June 4, 2021
This post summarizes an interview
with Soar super-user Sergio Volkmer
. After transitioning from geology to architecture, Sergio Volkmer’s interest in satellite imagery was rekindled later in life by community-sourced Open Street Maps. He started processing and sharing rare images and has developed a large following on Twitter
for his self-taught techniques. While speaking with SOAR CEO Amir Farhand
, Sergio discovered where he could acquire some fascinating imagery to work on.
One Million Historic Images Declassified
The films from these pre-digital era cameras would be ejected back to Earth from the KH (KeyHole) series of reconnaissance satellites by Lockheed Corporation, codenamed Corona, Argon, Lanyard, Gambit, and Hexagon. The capsules were sometimes retrieved from the ground after impact and sometimes they were fished right out of the air by plane. Some contained high-resolution images up to two feet or 60 centimeters (stereographic), while others used lower resolution for global mapping purposes. The high-resolution images in the collection have “greater resolution than any of today’s public open data satellites for Earth observation.”
Memorable Glimpses into History
Sergio tells us he finds every image exciting, but some stand out more than others. An example of one such image is Lake Chad in Africa
, still filled with water before 1963 before shrinking in the 80s. This 550x550 km image at low res (~30 m/px) is the equivalent of contemporary Landsat-8 satellite resolution.
Another memorable image for Sergio was the 1967 Port of Tianjin in China
, captured in ~3 m/px before its “fabulous” urbanization. Today, it is the world’s 9th busiest port. Sergio also recalls the 1973 Dubai of the United Arab Emirates
in ~1.2 m/px, also capture before its urban development.
The Russian Northern Fleet Naval Base
in Severomorsk in the Arctic Circle, captured in ~1.7 m/px in 1967, is still undergoing processing.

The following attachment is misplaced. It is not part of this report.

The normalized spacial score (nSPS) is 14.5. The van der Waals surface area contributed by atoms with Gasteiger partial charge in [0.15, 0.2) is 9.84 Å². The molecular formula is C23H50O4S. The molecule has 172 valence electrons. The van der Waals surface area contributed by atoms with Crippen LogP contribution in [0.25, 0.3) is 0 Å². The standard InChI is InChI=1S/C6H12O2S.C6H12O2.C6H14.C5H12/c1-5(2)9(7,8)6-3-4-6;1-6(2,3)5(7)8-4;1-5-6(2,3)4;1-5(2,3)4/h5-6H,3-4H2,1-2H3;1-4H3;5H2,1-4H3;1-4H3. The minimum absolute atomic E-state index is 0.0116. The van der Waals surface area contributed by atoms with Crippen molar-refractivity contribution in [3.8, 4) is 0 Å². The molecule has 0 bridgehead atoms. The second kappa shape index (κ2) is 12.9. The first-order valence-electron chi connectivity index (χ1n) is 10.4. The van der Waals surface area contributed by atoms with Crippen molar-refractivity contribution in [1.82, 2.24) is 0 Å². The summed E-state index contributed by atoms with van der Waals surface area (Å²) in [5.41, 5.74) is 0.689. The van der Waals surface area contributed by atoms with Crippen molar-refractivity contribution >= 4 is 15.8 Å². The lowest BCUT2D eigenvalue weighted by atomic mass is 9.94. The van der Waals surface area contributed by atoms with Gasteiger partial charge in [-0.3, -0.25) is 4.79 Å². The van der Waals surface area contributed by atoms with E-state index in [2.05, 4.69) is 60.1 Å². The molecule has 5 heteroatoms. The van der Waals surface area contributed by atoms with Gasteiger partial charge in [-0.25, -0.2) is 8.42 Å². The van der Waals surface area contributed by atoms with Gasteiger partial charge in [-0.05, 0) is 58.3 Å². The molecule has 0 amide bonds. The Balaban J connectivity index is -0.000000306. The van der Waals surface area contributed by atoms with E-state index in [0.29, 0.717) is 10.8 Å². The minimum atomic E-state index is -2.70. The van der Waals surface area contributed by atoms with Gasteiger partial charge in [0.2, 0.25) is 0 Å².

The locations depend largely on the desired event or object and its scale. For example, Sergio might look for the oldest available image to assess and demonstrate great regional land changes, like the shrinking of Lake Chad. Sometimes the desired event is on a smaller scale, like a landslide, explosion, or urbanization.
What were these images originally used for?
Most of the images were originally intended for CIA espionage during the Cold War, hence their remaining classified until recently, but some were used for global surveillance and mapping. Today, the images can be used to assess changes in land cover, land use, climate and terrestrial geology, environmental changes, and urban growth. Recent archeological studies have used the images for research and preservation.
They can also offer invaluable support to academic, governmental, and private research related to the era in which the images were captured. Sergio believes the images have “incomparable value”, especially to researchers who deal with temporal resolution.
“The imagery generated are of historical interest and are expected to support current scientific research on climate change and related fields of inquiry.” -USGS
Classified and Declassified
When asked what still-classified areas he would like to see released, Sergio said, “I would like to see the test sites of the greatest nuclear explosions both of the USA and USSR, just before and after.” The areas that have been declassified so far were done so after about 25 years. Sergio hopes more images will be declassified when they’re no longer politically relevant. A recent Tweet of a classified image by Trump reveals “not just that they can provide a really valuable super-resolution 10 cm images, but also that they are still operating.”
· The D-1 Collection of 1995 (1960–1972): low-res images of the entire Earth, including land and oceans.
· The D-2 Collection of 2002 (1963–1980): high-res images of all continents except the United States.
· The D-3 Collection of 2011 (1971–1984): high-res images of most of the United States and Antarctica, with sparse coverage elsewhere in the world.